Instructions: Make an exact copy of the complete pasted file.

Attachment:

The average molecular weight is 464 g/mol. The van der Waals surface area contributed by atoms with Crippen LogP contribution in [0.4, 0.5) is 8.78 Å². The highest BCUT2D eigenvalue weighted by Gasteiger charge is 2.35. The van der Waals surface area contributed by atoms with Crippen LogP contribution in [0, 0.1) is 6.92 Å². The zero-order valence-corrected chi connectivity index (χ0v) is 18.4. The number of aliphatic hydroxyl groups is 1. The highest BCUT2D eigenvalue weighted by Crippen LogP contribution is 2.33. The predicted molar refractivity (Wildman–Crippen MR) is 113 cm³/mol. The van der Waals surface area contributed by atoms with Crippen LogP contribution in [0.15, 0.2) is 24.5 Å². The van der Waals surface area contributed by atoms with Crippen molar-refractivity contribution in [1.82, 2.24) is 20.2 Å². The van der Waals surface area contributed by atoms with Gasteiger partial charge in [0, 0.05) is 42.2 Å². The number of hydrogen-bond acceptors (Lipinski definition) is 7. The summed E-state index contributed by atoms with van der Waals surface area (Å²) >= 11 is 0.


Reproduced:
The average molecular weight is 464 g/mol. The van der Waals surface area contributed by atoms with Crippen LogP contribution in [0.4, 0.5) is 8.78 Å². The highest BCUT2D eigenvalue weighted by Gasteiger charge is 2.35. The van der Waals surface area contributed by atoms with Crippen LogP contribution in [0, 0.1) is 6.92 Å². The zero-order valence-corrected chi connectivity index (χ0v) is 18.4. The number of aliphatic hydroxyl groups is 1. The highest BCUT2D eigenvalue weighted by Crippen LogP contribution is 2.33. The predicted molar refractivity (Wildman–Crippen MR) is 113 cm³/mol. The van der Waals surface area contributed by atoms with Crippen LogP contribution in [0.15, 0.2) is 24.5 Å². The van der Waals surface area contributed by atoms with Crippen molar-refractivity contribution in [1.82, 2.24) is 20.2 Å². The van der Waals surface area contributed by atoms with Gasteiger partial charge in [0, 0.05) is 42.2 Å². The number of hydrogen-bond acceptors (Lipinski definition) is 7. The summed E-state index contributed by atoms with van der Waals surface area (Å²) >= 11 is 0.